Cobblers, crisps, buckles, grunts and a pan dowdy…

Are all of these terms as confusing to you as they are to me?  You’re not alone.  These wonderful desserts utilizing fresh fruit have been around for centuries and in our rush to streamline every facet of our lives, they are largely being forgotten.

I grew up eating some wonderful, wholesome desserts.  Apple crisp, bread pudding and blueberry upside down cake were staples of my childhood.  And I had no weight problem in those days.  Let’s face it, in our efforts to process foods we  lose sight of the fact that cooking from scratch is pretty easy.  Almost every high school student I ask prefers Kraft mac and cheese to homemade.  What?  Are you serious?  Nowhere in my Crayola box of 64 did the unnatural shade of orange that characterizes processed cheese products exist.

Back to dessert.  In the Northeast summer is the time of fresh fruits and vegetables.  At this time of the year we have plenty of blueberries, raspberries, peaches and plums.  Apple season is just around the corner.  Cut up some fruit and add a crumb topping and you have a crisp or a crumble.  If you combine layers of crumb topping and fruit then you have a betty or a buckle.  Get a panful of syrupy fruit and add biscuit dough on top; voila, you have a cobbler.  Whatever you do, try to bake a dessert from scratch.  You’ll be surprised how easy it is to do and how far superior it tastes to anything you buy that’s premade.

Let the past educate us.  These foods are healthier for us and contain fresh ingredients.  Dessert eating can be fairly healthy.  We just need to retain lessons from the past.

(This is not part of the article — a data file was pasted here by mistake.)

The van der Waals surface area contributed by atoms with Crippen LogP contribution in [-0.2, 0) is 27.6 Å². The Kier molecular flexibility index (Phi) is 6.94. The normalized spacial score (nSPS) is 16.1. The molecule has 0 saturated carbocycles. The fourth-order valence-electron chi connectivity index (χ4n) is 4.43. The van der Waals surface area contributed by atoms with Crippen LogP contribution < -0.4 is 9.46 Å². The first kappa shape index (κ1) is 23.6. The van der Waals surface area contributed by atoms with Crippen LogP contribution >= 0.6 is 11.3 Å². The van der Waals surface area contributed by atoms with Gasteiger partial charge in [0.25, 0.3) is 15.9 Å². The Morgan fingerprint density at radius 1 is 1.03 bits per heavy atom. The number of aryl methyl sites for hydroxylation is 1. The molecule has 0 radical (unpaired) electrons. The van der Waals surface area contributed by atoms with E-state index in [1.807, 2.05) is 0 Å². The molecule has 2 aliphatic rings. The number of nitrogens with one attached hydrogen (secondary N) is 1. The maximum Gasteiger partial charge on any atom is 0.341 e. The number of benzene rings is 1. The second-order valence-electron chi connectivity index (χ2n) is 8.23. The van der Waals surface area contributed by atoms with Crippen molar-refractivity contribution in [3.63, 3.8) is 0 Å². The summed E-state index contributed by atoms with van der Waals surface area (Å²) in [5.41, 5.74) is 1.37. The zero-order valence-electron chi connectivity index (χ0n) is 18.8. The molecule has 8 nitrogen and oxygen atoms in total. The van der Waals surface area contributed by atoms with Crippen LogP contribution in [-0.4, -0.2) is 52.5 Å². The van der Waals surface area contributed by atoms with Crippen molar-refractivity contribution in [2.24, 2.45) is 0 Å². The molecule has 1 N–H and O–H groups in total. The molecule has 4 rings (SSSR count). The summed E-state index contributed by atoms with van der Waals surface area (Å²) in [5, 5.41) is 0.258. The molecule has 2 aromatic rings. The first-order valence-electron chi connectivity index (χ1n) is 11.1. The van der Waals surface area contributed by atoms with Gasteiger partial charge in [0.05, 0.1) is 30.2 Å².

Mixed Fruit Crisp

Apple Berry Cobbler

 

 

About thequarryschild

A self-described forensic junkie, Beth Anderson spends her days shaping young minds to ask critical questions and wonder “whodunit.” Beth resides in the Capital District of New York and spends her free time reading and solving the great mysteries. Her love of swimming, tennis and sports provides the basis for one of the lead characters in her new book The Quarry’s Child. Beth is one of the founding members of the Upper Hudson Valley Chapter of Sisters in Crime (aka Mavens of Mayhem), a graduate of the FBI Citizens Academy, a survivor of a visit to an active aircraft carrier while it was at sea, and a published poet in Soundings, a literary journal. Beth continues to instill a love for mystery fiction in her students as she has for over twenty years. Photo credit: Quinn Mulvey
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One Response to Cobblers, crisps, buckles, grunts and a pan dowdy…

  1. Kraft Mac & Cheese is delish…but I do prefer homemade. There’s something about the ‘cheese flavour’ that makes me a little disgruntled to consume the stuff.

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